d when I was left an orphan without a sixpence, and put me to school, and took care of me. When he was dying, he made me promise to do my best for his boy, as he had for me. But I'm afraid I can't do that, glad as I should be to do it, if I could--"
"But I don't understand, doctor. Old Warley--I knew a little of him-- was a wealthy man, partner in Vanderbyl and Warley's house, one of the best in Cape Town. The lad can't want for money."
"Ah, he does, though. His elder brother has all the money. He was the son of the first wife, old Vanderbyl's daughter, and all the money derived from the business went to him. The second wife's fortune was settled on Ernest; but it was lost, every farthing of it, in the failure of Steinberg's bank last year."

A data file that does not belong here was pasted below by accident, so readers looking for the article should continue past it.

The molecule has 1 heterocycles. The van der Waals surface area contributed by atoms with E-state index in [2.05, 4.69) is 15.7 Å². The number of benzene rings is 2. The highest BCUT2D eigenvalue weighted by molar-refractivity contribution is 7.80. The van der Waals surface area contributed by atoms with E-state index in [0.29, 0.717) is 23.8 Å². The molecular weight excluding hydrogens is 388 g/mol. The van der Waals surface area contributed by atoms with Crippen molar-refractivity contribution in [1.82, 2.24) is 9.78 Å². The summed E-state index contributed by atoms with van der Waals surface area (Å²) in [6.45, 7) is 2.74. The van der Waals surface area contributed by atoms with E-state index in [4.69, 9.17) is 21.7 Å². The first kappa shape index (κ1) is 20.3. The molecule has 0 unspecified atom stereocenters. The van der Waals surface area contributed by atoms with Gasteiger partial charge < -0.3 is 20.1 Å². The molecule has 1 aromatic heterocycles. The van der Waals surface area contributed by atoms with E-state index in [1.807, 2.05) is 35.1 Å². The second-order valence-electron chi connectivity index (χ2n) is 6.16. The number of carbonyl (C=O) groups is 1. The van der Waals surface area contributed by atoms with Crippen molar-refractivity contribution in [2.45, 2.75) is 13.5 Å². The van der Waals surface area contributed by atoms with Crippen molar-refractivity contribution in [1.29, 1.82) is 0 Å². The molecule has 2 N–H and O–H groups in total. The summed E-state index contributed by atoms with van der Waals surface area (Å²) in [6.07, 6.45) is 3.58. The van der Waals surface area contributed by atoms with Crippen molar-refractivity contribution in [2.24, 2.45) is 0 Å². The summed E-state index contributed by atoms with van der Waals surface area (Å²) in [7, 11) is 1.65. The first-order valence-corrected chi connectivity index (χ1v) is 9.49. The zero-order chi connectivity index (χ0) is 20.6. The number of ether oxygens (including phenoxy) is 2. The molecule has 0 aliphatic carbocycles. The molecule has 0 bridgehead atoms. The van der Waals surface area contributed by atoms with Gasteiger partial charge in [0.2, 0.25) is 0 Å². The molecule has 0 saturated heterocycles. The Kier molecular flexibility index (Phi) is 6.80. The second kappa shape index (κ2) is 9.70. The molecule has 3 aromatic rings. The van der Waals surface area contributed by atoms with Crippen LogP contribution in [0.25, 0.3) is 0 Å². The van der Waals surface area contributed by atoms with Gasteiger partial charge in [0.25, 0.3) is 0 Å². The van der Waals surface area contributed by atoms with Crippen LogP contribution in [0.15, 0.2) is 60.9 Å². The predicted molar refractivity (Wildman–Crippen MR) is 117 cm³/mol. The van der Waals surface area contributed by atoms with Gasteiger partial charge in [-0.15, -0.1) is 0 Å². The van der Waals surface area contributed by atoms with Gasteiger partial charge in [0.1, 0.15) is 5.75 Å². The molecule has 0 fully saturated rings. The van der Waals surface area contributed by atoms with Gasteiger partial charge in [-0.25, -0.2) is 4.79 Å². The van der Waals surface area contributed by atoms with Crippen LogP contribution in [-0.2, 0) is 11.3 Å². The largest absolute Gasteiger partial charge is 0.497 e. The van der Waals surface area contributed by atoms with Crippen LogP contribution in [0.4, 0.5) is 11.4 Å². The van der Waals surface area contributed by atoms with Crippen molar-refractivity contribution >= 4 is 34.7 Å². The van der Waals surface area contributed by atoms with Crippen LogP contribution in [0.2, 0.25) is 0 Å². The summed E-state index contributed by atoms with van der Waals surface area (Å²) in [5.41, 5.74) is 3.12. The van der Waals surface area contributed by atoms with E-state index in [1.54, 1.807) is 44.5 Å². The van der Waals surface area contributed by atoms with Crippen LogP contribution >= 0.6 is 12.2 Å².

"Won't the elder brother do anything?"
"No more than very shame may oblige him to do. He hated his father's second wife, and hates her son now."
"How old is the lad?"
"Past nineteen; very steady and quiet, but plenty of stuff in h